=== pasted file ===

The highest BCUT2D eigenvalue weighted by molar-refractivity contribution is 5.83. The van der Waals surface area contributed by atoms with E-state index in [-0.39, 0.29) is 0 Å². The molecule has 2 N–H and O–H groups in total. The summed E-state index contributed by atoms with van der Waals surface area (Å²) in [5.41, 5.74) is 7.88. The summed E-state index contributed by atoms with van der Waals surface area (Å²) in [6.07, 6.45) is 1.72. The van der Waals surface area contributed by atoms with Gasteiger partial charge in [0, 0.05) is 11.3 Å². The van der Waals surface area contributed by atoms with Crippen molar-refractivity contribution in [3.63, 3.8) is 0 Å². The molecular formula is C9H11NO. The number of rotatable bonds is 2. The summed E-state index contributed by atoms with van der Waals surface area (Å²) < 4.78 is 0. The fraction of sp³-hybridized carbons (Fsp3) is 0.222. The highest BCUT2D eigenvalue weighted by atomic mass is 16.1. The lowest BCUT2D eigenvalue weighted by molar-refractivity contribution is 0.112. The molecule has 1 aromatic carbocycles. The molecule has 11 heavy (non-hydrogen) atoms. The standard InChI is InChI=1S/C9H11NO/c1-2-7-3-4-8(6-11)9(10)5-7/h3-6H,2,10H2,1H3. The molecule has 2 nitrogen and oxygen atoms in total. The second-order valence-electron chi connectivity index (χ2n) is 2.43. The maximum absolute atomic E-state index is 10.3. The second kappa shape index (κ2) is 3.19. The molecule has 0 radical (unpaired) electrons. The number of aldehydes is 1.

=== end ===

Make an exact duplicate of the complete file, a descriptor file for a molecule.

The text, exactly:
The highest BCUT2D eigenvalue weighted by molar-refractivity contribution is 5.83. The van der Waals surface area contributed by atoms with E-state index in [-0.39, 0.29) is 0 Å². The molecule has 2 N–H and O–H groups in total. The summed E-state index contributed by atoms with van der Waals surface area (Å²) in [5.41, 5.74) is 7.88. The summed E-state index contributed by atoms with van der Waals surface area (Å²) in [6.07, 6.45) is 1.72. The van der Waals surface area contributed by atoms with Gasteiger partial charge in [0, 0.05) is 11.3 Å². The van der Waals surface area contributed by atoms with Crippen molar-refractivity contribution in [3.63, 3.8) is 0 Å². The molecular formula is C9H11NO. The number of rotatable bonds is 2. The summed E-state index contributed by atoms with van der Waals surface area (Å²) < 4.78 is 0. The fraction of sp³-hybridized carbons (Fsp3) is 0.222. The highest BCUT2D eigenvalue weighted by atomic mass is 16.1. The lowest BCUT2D eigenvalue weighted by molar-refractivity contribution is 0.112. The molecule has 1 aromatic carbocycles. The molecule has 11 heavy (non-hydrogen) atoms. The standard InChI is InChI=1S/C9H11NO/c1-2-7-3-4-8(6-11)9(10)5-7/h3-6H,2,10H2,1H3. The molecule has 2 nitrogen and oxygen atoms in total. The second-order valence-electron chi connectivity index (χ2n) is 2.43. The maximum absolute atomic E-state index is 10.3. The second kappa shape index (κ2) is 3.19. The molecule has 0 radical (unpaired) electrons. The number of aldehydes is 1.